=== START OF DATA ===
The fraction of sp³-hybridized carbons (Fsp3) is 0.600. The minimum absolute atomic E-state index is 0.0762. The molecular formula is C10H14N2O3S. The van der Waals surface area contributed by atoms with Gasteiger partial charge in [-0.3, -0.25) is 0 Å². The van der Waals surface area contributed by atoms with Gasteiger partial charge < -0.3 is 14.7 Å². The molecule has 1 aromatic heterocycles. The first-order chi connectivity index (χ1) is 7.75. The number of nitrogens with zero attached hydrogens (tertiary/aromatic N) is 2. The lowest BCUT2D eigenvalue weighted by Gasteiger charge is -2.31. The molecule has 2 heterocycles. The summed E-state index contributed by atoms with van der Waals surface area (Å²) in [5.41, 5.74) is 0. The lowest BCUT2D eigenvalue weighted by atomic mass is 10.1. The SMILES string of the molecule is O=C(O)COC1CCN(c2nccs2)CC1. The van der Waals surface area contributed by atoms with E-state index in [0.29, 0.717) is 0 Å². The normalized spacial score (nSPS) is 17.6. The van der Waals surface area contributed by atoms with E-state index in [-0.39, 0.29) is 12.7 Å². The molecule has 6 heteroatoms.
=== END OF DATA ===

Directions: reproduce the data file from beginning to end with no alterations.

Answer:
The fraction of sp³-hybridized carbons (Fsp3) is 0.600. The minimum absolute atomic E-state index is 0.0762. The molecular formula is C10H14N2O3S. The van der Waals surface area contributed by atoms with Gasteiger partial charge in [-0.3, -0.25) is 0 Å². The van der Waals surface area contributed by atoms with Gasteiger partial charge < -0.3 is 14.7 Å². The molecule has 1 aromatic heterocycles. The first-order chi connectivity index (χ1) is 7.75. The number of nitrogens with zero attached hydrogens (tertiary/aromatic N) is 2. The lowest BCUT2D eigenvalue weighted by Gasteiger charge is -2.31. The molecule has 2 heterocycles. The summed E-state index contributed by atoms with van der Waals surface area (Å²) in [5.41, 5.74) is 0. The lowest BCUT2D eigenvalue weighted by atomic mass is 10.1. The SMILES string of the molecule is O=C(O)COC1CCN(c2nccs2)CC1. The van der Waals surface area contributed by atoms with E-state index in [0.29, 0.717) is 0 Å². The normalized spacial score (nSPS) is 17.6. The van der Waals surface area contributed by atoms with E-state index in [-0.39, 0.29) is 12.7 Å². The molecule has 6 heteroatoms.